The EPA is preparing to propose a review of the current standards and expects to issue a proposal this spring, according to Corry Schiermeyer, a spokesperson for the agency.

“EPA is committed to protecting public health by improving air quality and reducing air pollution,” Schiermeyer said in an emailed response. “COVID-19 is a new and evolving situation and scientists are working hard to understand what variables are linked to transmission and vulnerability.”

'Secret science'

The agency, which is in charge of protecting clean air and water, has also come under fire for relaxing its enforcement of pollution rules, and also continuing to write a rule critics say would undermine the use of scientific data in federal regulations.

The EPA in 2018 proposed a “secret science” rule, which would require data the agency uses in its activities to be replicable and made publicly available.  

While EPA Administrator Andrew Wheeler and his predecessor Pruitt described the proposal as an effort of transparency, critics say it would effectively censor critical research and limit what data the agency could consider in its work.  

The root of the problem: Huge batches of data, including medical information, must be kept private under law, and while it’s possible to anonymize data sets, doing so is expensive and time-consuming. Scientists say some data cannot be ethically replicated.  

Critics in the scientific community and in Congress warn the rule, which is undergoing public review, would undermine the agency's ability to carry out its mission and give industry undue influence over environmental policy.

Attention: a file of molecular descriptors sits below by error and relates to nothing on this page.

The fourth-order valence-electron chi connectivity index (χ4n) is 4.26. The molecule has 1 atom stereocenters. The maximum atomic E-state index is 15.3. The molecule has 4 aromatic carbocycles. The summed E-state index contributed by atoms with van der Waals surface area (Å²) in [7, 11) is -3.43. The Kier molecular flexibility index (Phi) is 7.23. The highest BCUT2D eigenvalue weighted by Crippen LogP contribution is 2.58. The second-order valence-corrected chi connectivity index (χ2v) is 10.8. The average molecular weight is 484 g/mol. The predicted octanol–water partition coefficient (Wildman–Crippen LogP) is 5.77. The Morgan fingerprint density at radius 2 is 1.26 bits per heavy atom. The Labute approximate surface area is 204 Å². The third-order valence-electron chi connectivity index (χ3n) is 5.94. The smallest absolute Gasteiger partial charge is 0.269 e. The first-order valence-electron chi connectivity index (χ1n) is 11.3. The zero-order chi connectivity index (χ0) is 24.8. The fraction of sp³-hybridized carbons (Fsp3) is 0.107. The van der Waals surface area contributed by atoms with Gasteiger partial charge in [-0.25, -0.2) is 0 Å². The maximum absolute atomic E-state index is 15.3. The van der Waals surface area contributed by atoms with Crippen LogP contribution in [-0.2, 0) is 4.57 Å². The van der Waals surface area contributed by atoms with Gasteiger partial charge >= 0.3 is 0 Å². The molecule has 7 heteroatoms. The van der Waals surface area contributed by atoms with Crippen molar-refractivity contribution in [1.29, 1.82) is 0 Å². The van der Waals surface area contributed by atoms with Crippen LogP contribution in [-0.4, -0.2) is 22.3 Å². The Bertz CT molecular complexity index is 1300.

If the rule were implemented, EPA could look past key studies on particulate matter — fine particles that can lodge in human lungs — and cast a chilling effect over future volunteers for medical research who may fear their personal information could be published.    

“Their intent was to avoid using specific air pollution studies,” Michael Halpern, deputy director for the Center for Science and Democracy at the Union of Concerned Scientists, told CQ Roll Call. “One way to do that was to use methods that would violate ethical and medical norms.”

In an address livestreamed by the National Press Club on Tuesday, American Medical Association President Patrice Harris made a plea for the federal government to respect science and scientific data as it addresses the coronavirus pandemic.

Without mentioning specific agencies, Harris said the association is calling for all the government’s scientific institutions, “now and in the future” to be led by experts protected from “political influence.”

“We have witnessed a concerning shift over the last several decades where policy decisions seem to be driven by ideology and politics instead of facts and evidence,” Harris said. “The result is a growing mistrust in American institutions … in science … and in the counsel of leading experts whose lives are dedicated to the pursuit of evidence and reason.”

Benjamin J. Hulac contributed to this story.